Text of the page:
The first spell of summer-like weather in British Columbia has sped up snowmelt in the mountains, causing flooding and mudslides that have prompted evacuation orders and highway closures in several areas of the province’s southern Interior.
A statement from the B.C. government says hot weather is expected to accelerate snowmelt throughout the Interior through Friday, followed by heavy rainfall.
WEDNESDAY: Cache Creek becomes raging river as floodwaters rise: mayor
The statement issued late Wednesday says conditions in areas that are currently flooding, including Cache Creek and Okanagan Indian Band territory, were expected to deteriorate, while “moderate flooding” was likely in Grand Forks starting Friday.
Stretches of highways 1 and 97 remain closed in both directions as the routes intersect in the Village of Cache Creek, where Mayor John Ranta has said floodwaters were flowing in one door of the community firehall and out the other.
One home in the village west of Kamloops is likely lost, and the number of properties under evacuation order has ticked up to 13 from five earlier Wednesday.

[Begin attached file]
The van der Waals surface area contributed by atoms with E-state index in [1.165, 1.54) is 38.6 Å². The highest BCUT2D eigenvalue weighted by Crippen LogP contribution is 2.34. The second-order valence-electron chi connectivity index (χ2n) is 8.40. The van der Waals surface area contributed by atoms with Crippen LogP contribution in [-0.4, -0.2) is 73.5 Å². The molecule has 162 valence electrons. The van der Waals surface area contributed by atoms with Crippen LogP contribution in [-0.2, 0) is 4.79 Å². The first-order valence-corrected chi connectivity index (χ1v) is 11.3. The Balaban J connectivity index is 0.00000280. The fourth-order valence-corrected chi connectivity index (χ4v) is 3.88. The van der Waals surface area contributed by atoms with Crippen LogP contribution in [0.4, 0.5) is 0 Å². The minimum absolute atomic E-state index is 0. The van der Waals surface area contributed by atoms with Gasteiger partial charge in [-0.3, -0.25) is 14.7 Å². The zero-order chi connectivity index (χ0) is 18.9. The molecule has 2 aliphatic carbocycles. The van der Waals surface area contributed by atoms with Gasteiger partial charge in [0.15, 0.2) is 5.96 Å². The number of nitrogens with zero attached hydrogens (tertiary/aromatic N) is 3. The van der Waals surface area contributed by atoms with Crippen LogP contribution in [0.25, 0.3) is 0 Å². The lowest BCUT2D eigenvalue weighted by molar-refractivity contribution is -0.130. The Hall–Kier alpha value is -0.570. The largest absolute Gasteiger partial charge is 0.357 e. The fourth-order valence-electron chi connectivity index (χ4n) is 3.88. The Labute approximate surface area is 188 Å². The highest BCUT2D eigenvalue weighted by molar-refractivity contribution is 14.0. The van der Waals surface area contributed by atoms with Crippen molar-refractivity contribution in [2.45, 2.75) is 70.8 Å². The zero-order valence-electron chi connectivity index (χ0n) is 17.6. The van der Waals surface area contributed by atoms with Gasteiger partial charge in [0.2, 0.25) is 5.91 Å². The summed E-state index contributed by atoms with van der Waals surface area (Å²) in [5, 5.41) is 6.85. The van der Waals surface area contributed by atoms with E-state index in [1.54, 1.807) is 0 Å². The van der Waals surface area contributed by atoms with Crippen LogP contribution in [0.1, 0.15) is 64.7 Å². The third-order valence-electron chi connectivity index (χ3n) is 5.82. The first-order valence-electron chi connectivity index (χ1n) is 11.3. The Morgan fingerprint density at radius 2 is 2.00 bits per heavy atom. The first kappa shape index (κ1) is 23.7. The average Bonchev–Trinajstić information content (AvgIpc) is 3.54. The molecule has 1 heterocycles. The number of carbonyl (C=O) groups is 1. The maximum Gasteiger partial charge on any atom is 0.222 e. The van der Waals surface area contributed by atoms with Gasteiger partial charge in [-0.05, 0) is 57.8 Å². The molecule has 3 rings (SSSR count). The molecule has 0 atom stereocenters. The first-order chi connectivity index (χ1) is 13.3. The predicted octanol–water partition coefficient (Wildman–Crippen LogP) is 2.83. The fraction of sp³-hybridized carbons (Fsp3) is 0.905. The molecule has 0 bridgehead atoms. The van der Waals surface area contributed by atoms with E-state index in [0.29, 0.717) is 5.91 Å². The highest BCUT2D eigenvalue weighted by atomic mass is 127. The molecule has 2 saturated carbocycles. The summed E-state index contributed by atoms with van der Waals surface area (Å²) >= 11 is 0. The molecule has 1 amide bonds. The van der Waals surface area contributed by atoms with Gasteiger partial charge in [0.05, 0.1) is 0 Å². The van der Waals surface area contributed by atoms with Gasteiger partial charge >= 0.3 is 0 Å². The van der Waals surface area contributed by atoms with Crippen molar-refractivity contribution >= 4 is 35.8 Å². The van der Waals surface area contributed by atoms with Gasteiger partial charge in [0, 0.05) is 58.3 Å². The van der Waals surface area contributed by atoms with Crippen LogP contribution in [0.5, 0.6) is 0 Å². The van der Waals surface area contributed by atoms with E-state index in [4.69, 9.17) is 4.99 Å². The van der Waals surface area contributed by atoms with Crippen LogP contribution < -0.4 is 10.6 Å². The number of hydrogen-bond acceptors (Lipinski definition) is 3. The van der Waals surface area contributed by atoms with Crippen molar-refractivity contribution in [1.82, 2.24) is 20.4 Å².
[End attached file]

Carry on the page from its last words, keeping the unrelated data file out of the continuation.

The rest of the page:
To the east, the Okanagan Indian Band has expanded the evacuation order for properties in the community of Parker Cove on the shore of Okanagan Lake, where it says floodwaters from Whiteman Creek have eroded land and undercut trees.
Meanwhile, the Regional District of Central Kootenay as put three more properties on evacuation alert in response to a landslide and debris flowing Talbot Creek in the community of Vallican, east of Kamloops, where photos shared by the district show the water has carved a deep channel through Little Slocan South Road.
A mudslide has forced the closure of an 80-kilometre stretch of Highway 3 between Salmo and Creston, causing longer wait times for the Kootenay Lake ferry.
Highway 3 is also closed in both directions due to flooding about 15 kilometres east of Castlegar, while a short stretch of Highway 99 is closed due to flooding about 67 kilometres north of Lillooet, with assessments underway in both areas.
Heading into the weekend, the province’s statement issued late Wednesday says “significant flood hazard is expected throughout small and medium-sized watersheds in the Central Interior, Okanagan, Boundary and Southern Kootenays.”
It says sandbags and other barriers have been deployed to at-risk communities, and people in affected areas are encouraged to make household emergency plans.
The City of Penticton says it has set up sandbag station as a precautionary measure, saying water levels in Penticton and Ellis creeks have risen, but officials are confident the creeks and surrounding lakes will be able to absorb the freshet.